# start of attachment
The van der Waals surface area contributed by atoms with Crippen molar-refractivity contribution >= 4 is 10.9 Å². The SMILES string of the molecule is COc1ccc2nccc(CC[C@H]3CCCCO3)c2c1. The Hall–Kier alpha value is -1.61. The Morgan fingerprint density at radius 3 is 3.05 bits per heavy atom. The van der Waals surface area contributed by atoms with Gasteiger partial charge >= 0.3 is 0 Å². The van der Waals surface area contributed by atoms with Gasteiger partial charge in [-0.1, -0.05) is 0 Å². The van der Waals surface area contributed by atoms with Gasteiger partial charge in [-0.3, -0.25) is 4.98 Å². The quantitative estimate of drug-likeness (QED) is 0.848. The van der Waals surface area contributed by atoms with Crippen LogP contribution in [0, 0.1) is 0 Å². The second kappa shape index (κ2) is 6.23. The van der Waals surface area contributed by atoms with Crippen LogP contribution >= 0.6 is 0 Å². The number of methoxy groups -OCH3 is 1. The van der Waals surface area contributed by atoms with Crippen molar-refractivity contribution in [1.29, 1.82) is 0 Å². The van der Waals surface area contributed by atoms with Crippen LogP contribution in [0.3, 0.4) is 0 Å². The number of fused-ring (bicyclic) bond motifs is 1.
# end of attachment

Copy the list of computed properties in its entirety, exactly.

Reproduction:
The van der Waals surface area contributed by atoms with Crippen molar-refractivity contribution >= 4 is 10.9 Å². The SMILES string of the molecule is COc1ccc2nccc(CC[C@H]3CCCCO3)c2c1. The Hall–Kier alpha value is -1.61. The Morgan fingerprint density at radius 3 is 3.05 bits per heavy atom. The van der Waals surface area contributed by atoms with Gasteiger partial charge >= 0.3 is 0 Å². The van der Waals surface area contributed by atoms with Gasteiger partial charge in [-0.1, -0.05) is 0 Å². The van der Waals surface area contributed by atoms with Gasteiger partial charge in [-0.3, -0.25) is 4.98 Å². The quantitative estimate of drug-likeness (QED) is 0.848. The van der Waals surface area contributed by atoms with Crippen LogP contribution in [0, 0.1) is 0 Å². The second kappa shape index (κ2) is 6.23. The van der Waals surface area contributed by atoms with Crippen LogP contribution >= 0.6 is 0 Å². The number of methoxy groups -OCH3 is 1. The van der Waals surface area contributed by atoms with Crippen molar-refractivity contribution in [1.29, 1.82) is 0 Å². The van der Waals surface area contributed by atoms with Crippen LogP contribution in [0.3, 0.4) is 0 Å². The number of fused-ring (bicyclic) bond motifs is 1.